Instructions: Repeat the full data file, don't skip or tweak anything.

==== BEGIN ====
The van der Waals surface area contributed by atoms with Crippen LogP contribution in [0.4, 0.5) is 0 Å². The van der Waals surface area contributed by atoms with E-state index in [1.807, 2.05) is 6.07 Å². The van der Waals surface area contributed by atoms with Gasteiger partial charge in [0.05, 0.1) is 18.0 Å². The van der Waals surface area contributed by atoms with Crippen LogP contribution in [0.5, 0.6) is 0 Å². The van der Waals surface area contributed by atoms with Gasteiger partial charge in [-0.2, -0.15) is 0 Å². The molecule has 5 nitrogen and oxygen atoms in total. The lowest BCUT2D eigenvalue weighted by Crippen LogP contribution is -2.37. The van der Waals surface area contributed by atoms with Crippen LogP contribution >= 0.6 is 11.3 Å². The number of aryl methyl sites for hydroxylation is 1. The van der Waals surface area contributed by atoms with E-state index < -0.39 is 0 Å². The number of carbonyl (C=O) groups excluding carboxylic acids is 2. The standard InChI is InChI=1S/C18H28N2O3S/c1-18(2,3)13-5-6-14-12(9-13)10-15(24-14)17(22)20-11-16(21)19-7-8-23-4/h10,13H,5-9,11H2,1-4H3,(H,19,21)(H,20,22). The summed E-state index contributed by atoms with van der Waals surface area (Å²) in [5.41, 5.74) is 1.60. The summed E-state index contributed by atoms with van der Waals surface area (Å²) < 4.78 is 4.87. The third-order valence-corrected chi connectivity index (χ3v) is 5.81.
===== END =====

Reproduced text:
The van der Waals surface area contributed by atoms with Crippen LogP contribution in [0.4, 0.5) is 0 Å². The van der Waals surface area contributed by atoms with E-state index in [1.807, 2.05) is 6.07 Å². The van der Waals surface area contributed by atoms with Gasteiger partial charge in [0.05, 0.1) is 18.0 Å². The van der Waals surface area contributed by atoms with Crippen LogP contribution in [0.5, 0.6) is 0 Å². The van der Waals surface area contributed by atoms with Gasteiger partial charge in [-0.2, -0.15) is 0 Å². The molecule has 5 nitrogen and oxygen atoms in total. The lowest BCUT2D eigenvalue weighted by Crippen LogP contribution is -2.37. The van der Waals surface area contributed by atoms with Crippen LogP contribution >= 0.6 is 11.3 Å². The number of aryl methyl sites for hydroxylation is 1. The van der Waals surface area contributed by atoms with E-state index < -0.39 is 0 Å². The number of carbonyl (C=O) groups excluding carboxylic acids is 2. The standard InChI is InChI=1S/C18H28N2O3S/c1-18(2,3)13-5-6-14-12(9-13)10-15(24-14)17(22)20-11-16(21)19-7-8-23-4/h10,13H,5-9,11H2,1-4H3,(H,19,21)(H,20,22). The summed E-state index contributed by atoms with van der Waals surface area (Å²) in [5.41, 5.74) is 1.60. The summed E-state index contributed by atoms with van der Waals surface area (Å²) < 4.78 is 4.87. The third-order valence-corrected chi connectivity index (χ3v) is 5.81.